Oxidation reaction kinetics for the steam-iron process in support of hydrogen production

R. C. Stehle, M. M. Bobek, R. Hooper, D. W. Hahn

Research output: Contribution to journalArticlepeer-review

22 Scopus citations

Abstract

A hydrogen generation research program is focused on solar-driven hydrogen production by means of reactive metal water splitting. In order to dissociate water molecules at significantly reduced thermal energies as well as providing a practical means for efficient hydrogen and oxygen separation, an intermediary reactive material is introduced to realize water splitting in the form of an oxidation reaction. Elemental iron is used as the reactive material in the process commonly referred to as the steam-iron process. In order to exploit the unique characteristics of highly reactive materials and ultimately achieve the potential efficiency gains at the solar reactor scale, a monolithic laboratory-scale reactor has been designed to explore the fundamental kinetic rates during the iron oxidation reaction at temperatures ranging from about 650 to 900 K. Results show hydrogen production rates on the order of 1E-8 g/cm 2 s. Micro-Raman spectroscopy is used to access information on the exact iron oxide phase produced, and high resolution SEM and electron dispersion spectroscopy (EDS) are used to assess the oxide morphology and further quantify the oxide state, including spatial distributions.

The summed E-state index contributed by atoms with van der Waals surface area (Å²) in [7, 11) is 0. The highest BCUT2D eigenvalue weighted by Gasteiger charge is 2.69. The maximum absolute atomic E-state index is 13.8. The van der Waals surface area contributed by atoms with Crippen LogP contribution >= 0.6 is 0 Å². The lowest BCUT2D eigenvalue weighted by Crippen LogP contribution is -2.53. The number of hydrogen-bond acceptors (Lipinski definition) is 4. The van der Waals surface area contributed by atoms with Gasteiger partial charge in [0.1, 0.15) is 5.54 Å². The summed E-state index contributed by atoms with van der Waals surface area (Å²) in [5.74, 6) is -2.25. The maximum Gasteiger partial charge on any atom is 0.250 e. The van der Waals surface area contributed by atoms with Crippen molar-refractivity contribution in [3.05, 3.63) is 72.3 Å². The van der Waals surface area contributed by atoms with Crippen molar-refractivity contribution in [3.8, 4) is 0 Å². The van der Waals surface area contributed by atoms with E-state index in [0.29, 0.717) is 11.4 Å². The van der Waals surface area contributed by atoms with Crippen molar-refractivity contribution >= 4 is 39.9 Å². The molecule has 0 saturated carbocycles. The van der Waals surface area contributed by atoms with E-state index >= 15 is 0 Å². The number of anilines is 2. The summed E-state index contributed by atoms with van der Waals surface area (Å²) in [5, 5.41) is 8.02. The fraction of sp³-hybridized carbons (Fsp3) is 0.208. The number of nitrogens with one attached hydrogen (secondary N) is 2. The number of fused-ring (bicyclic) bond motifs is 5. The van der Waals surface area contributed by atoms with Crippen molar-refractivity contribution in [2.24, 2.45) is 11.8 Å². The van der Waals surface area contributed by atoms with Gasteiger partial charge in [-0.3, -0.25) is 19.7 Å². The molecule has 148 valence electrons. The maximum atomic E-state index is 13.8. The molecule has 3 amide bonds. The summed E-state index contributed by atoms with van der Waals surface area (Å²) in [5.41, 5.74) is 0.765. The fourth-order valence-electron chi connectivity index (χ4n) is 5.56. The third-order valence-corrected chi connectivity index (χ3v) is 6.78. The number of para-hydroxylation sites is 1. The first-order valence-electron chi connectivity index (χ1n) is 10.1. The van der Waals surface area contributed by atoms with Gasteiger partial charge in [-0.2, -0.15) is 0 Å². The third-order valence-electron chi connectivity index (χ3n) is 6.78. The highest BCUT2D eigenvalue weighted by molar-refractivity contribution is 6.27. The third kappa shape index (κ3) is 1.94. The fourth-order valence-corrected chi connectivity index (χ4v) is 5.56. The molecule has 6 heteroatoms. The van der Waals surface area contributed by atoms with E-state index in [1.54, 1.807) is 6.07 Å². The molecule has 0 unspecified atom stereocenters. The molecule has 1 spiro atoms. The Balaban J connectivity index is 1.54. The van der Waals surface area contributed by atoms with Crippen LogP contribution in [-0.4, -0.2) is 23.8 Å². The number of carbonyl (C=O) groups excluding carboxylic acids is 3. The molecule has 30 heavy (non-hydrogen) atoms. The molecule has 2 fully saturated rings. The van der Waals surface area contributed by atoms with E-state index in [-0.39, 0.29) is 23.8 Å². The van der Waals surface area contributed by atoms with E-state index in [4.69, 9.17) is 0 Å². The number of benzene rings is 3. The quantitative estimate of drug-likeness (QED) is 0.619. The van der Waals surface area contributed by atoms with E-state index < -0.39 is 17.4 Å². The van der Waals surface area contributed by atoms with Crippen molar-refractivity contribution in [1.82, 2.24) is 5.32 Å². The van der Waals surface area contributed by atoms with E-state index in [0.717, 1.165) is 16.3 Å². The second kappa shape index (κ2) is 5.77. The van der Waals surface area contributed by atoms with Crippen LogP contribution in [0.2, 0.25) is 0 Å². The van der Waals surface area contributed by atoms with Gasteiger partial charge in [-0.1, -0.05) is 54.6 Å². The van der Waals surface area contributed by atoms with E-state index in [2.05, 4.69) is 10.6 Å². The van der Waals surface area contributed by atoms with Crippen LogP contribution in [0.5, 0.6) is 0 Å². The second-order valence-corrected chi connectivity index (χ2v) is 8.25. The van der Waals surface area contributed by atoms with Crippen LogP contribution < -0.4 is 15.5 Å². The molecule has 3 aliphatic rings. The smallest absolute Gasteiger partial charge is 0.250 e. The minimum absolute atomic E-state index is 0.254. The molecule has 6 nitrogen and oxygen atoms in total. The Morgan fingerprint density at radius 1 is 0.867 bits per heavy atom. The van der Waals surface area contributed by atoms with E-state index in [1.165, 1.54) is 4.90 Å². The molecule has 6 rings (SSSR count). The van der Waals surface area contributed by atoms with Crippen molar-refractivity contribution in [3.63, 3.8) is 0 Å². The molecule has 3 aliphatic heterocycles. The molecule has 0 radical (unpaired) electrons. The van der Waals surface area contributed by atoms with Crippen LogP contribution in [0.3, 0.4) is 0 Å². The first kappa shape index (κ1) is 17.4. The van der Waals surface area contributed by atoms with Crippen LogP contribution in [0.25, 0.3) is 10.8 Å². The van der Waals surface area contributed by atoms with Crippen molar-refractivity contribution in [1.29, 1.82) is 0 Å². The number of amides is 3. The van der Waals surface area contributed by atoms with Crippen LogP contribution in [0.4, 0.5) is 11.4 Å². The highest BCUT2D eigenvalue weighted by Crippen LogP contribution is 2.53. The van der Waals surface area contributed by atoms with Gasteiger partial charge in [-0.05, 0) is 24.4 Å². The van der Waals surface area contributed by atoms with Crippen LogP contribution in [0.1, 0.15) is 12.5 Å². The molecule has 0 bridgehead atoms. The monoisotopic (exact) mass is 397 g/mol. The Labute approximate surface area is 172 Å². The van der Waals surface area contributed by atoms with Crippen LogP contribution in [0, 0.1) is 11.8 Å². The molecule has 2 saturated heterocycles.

Original languageEnglish (US)
Pages (from-to)15125-15135
Number of pages11
JournalInternational Journal of Hydrogen Energy
Volume36
Issue number23
DOIs
StatePublished - Nov 2011
Externally publishedYes

Keywords

  • Hematite
  • Hydrogen production
  • Magnetite
  • Steam-iron process
  • Water splitting

ASJC Scopus subject areas

  • Renewable Energy, Sustainability and the Environment
  • Fuel Technology
  • Condensed Matter Physics
  • Energy Engineering and Power Technology

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